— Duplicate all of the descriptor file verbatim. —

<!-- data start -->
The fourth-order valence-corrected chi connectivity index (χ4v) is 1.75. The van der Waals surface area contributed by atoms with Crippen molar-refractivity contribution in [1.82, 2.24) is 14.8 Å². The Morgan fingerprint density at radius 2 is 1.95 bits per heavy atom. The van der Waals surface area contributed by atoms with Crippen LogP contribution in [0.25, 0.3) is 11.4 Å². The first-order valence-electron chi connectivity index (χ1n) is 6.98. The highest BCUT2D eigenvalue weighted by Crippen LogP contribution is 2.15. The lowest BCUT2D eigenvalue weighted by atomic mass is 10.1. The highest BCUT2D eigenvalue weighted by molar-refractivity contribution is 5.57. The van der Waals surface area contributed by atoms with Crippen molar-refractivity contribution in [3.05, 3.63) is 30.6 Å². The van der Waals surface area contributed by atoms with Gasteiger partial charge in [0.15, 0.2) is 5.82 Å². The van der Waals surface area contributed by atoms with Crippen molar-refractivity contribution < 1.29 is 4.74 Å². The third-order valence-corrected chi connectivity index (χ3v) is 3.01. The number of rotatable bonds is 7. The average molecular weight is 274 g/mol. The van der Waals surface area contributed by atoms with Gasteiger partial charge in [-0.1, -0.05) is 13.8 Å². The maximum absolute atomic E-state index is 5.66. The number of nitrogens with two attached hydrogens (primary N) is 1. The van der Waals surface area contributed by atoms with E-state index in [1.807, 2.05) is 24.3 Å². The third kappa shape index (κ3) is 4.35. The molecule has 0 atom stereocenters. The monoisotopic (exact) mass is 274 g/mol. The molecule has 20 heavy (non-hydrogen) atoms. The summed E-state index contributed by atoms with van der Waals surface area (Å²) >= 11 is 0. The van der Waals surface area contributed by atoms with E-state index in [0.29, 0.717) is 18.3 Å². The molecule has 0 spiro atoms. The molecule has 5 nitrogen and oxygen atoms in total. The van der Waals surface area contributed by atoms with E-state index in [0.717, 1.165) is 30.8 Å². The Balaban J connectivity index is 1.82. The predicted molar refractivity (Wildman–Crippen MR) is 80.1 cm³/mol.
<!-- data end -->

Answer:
The fourth-order valence-corrected chi connectivity index (χ4v) is 1.75. The van der Waals surface area contributed by atoms with Crippen molar-refractivity contribution in [1.82, 2.24) is 14.8 Å². The Morgan fingerprint density at radius 2 is 1.95 bits per heavy atom. The van der Waals surface area contributed by atoms with Crippen LogP contribution in [0.25, 0.3) is 11.4 Å². The first-order valence-electron chi connectivity index (χ1n) is 6.98. The highest BCUT2D eigenvalue weighted by Crippen LogP contribution is 2.15. The lowest BCUT2D eigenvalue weighted by atomic mass is 10.1. The highest BCUT2D eigenvalue weighted by molar-refractivity contribution is 5.57. The van der Waals surface area contributed by atoms with Crippen molar-refractivity contribution in [3.05, 3.63) is 30.6 Å². The van der Waals surface area contributed by atoms with Gasteiger partial charge in [0.15, 0.2) is 5.82 Å². The van der Waals surface area contributed by atoms with Crippen molar-refractivity contribution < 1.29 is 4.74 Å². The third-order valence-corrected chi connectivity index (χ3v) is 3.01. The number of rotatable bonds is 7. The average molecular weight is 274 g/mol. The van der Waals surface area contributed by atoms with Gasteiger partial charge in [-0.1, -0.05) is 13.8 Å². The maximum absolute atomic E-state index is 5.66. The number of nitrogens with two attached hydrogens (primary N) is 1. The van der Waals surface area contributed by atoms with E-state index in [1.807, 2.05) is 24.3 Å². The third kappa shape index (κ3) is 4.35. The molecule has 0 atom stereocenters. The monoisotopic (exact) mass is 274 g/mol. The molecule has 20 heavy (non-hydrogen) atoms. The summed E-state index contributed by atoms with van der Waals surface area (Å²) >= 11 is 0. The van der Waals surface area contributed by atoms with E-state index in [0.29, 0.717) is 18.3 Å². The molecule has 0 spiro atoms. The molecule has 5 nitrogen and oxygen atoms in total. The van der Waals surface area contributed by atoms with E-state index in [0.717, 1.165) is 30.8 Å². The Balaban J connectivity index is 1.82. The predicted molar refractivity (Wildman–Crippen MR) is 80.1 cm³/mol.